Bricklayer Mason, brickie
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Bricklayers build houses, repair walls and chimneys, and refurbish decorative stonework. They also work on restoration projects.
1. Entry requirements
Many people start this job by doing a bricklaying apprenticeship. You may need some GCSEs including maths and English, or equivalent qualifications, depending on the employer. An apprenticeship can take between 24 and 30 months.
You could take a college course in basic construction skills or bricklaying, then try to find a trainee job with a building company.
Labouring or other building site experience can be helpful.
You'll also need a Construction Skills Certification Scheme (CSCS) card to work on a building site.
Go Construct has more information on becoming a bricklayer.
2. Skills required
- the ability to read building plans
- maths skills for measuring and mixing materials correctly
- attention to detail
- a good level of fitness
- teamworking skills
- a responsible attitude to safety
3. What you'll do
Your day-to-day tasks could include:
- measuring work areas and setting out the first rows of bricks or blocks
- mixing mortar by hand or with a mechanical mixer
- applying mortar with a trowel and laying bricks on top of each other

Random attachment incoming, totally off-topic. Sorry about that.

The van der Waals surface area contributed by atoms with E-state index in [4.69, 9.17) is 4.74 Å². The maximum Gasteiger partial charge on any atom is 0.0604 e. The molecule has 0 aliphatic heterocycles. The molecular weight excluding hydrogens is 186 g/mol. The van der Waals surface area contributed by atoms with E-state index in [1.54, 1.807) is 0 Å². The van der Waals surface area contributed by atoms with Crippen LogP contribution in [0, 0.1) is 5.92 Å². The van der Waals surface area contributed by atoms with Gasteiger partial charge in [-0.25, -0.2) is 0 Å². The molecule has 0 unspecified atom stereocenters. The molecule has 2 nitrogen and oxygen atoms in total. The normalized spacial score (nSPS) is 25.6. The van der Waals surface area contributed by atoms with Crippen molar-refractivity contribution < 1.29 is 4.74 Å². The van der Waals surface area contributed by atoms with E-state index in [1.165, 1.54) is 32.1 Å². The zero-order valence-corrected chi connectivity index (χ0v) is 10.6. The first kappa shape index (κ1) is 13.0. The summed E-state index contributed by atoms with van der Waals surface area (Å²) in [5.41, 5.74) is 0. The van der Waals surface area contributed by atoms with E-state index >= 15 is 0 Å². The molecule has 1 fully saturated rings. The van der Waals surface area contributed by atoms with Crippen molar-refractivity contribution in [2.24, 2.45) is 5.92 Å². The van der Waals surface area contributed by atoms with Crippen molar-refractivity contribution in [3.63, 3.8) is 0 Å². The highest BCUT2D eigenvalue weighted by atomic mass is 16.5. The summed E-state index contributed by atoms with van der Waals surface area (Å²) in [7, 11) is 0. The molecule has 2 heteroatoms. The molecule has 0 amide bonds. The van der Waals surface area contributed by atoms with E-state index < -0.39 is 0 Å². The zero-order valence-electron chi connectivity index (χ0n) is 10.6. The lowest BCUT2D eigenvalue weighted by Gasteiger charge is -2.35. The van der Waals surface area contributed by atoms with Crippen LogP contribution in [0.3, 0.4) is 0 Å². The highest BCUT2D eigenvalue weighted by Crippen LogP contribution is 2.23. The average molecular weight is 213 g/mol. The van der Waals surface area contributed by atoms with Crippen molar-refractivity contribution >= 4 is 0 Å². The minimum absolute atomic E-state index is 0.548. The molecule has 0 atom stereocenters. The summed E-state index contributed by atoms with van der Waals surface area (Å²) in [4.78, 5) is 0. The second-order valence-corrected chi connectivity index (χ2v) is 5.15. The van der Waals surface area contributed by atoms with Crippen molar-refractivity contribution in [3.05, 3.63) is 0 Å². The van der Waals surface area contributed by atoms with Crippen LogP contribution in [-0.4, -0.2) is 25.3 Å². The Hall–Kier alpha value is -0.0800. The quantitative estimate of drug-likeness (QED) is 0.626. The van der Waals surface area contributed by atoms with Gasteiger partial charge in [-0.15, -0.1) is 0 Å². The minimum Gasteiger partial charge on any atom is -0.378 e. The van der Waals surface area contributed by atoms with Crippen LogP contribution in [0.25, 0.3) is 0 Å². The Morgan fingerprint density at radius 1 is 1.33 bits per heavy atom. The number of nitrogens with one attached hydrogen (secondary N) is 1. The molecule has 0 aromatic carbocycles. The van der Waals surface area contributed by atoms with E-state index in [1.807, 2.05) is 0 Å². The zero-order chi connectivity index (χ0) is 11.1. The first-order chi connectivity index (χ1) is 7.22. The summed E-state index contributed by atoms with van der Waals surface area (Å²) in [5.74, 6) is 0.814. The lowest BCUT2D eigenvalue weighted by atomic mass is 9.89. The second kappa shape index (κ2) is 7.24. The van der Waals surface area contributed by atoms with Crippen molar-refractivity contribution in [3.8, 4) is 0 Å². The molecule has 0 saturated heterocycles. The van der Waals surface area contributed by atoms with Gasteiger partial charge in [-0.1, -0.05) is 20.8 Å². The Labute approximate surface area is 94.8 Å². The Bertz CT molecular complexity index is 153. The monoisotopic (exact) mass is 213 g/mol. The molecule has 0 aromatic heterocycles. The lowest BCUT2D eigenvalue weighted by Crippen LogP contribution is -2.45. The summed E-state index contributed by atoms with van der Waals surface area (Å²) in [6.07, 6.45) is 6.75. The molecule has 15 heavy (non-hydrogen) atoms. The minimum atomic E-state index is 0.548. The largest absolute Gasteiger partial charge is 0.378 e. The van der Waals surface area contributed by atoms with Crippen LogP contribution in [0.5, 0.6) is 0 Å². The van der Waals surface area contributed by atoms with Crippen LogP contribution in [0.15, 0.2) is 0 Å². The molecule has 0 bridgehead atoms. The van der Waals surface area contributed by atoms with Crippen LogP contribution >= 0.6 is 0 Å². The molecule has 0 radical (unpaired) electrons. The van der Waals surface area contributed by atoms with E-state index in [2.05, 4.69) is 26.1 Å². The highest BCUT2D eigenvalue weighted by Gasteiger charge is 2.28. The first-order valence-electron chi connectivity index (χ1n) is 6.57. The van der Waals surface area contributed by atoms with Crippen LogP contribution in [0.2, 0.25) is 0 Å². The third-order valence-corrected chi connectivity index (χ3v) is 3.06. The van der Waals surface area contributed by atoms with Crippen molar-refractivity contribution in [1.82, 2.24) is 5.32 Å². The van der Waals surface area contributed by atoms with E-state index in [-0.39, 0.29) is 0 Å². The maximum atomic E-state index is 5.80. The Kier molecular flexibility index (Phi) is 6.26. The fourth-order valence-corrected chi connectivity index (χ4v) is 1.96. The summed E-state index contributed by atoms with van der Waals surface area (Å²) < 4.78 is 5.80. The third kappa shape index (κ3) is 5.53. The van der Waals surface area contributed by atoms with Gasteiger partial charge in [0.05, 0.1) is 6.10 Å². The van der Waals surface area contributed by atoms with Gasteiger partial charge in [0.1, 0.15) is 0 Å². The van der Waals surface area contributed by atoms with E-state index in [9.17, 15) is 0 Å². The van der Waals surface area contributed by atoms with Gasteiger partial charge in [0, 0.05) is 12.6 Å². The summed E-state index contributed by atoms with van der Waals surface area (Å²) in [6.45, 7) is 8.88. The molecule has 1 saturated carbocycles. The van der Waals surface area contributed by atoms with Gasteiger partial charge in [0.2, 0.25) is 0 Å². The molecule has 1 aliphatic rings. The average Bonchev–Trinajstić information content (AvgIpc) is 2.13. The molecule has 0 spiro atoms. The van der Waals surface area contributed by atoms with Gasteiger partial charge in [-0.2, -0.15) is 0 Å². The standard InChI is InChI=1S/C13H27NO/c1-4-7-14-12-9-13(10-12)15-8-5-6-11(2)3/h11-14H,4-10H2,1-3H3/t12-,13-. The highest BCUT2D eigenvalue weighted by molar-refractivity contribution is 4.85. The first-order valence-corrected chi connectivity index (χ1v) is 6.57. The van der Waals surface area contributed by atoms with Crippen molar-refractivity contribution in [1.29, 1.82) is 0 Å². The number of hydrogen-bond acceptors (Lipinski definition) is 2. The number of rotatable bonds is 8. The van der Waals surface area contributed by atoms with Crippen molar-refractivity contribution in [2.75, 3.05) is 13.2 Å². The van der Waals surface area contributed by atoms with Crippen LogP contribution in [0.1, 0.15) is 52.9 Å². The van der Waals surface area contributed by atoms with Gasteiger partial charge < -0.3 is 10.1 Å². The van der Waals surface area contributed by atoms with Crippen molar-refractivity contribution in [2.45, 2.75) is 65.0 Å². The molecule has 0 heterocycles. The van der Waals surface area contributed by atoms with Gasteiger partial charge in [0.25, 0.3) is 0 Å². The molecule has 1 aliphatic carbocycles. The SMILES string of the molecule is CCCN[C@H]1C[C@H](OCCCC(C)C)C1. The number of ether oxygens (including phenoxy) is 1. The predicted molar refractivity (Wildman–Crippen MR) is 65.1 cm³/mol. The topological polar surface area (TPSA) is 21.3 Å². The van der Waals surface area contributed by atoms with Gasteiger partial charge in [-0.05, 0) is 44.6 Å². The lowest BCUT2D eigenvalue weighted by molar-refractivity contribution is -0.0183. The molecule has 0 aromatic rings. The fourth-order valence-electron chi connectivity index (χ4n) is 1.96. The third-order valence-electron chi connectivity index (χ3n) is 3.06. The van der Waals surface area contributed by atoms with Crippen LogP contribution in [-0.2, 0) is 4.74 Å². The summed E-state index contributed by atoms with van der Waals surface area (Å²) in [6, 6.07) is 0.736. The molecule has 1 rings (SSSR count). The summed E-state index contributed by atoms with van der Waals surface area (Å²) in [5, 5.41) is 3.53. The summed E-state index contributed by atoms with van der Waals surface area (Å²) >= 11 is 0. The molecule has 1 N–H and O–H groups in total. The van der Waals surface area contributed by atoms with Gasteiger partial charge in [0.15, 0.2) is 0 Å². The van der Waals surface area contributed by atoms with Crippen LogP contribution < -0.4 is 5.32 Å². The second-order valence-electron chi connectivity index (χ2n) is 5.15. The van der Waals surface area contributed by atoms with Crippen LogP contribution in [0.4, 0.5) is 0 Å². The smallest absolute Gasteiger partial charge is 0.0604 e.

- shaping and trimming bricks using hammers, chisels and power tools
- checking that rows are straight using a spirit level and plumb line
You'll usually work with other bricklayers and site labourers in a small team.
Starter: £15,000 to £19,000
Experienced: £20,000 to £30,000
Highly Experienced: £35,000
Some contract jobs pay a daily rate.
These figures are a guide.
5. Working hours, patterns and environment
You'll usually work up to 45 hours a week, Monday to Friday. Some jobs may involve working away from home.
You'll spend a lot of your time outside, working in all weather conditions.
The work can be physically demanding and you'll often be working at height on scaffolding.
You'll wear protective equipment like a safety helmet and boots.
6. Career path and progression
With experience, you could become a construction site supervisor, or move into related areas like estimating or apprentice training.
You could also specialise in heritage work, stonemasonry, or set up your own business.
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Last updated: 10 September 2018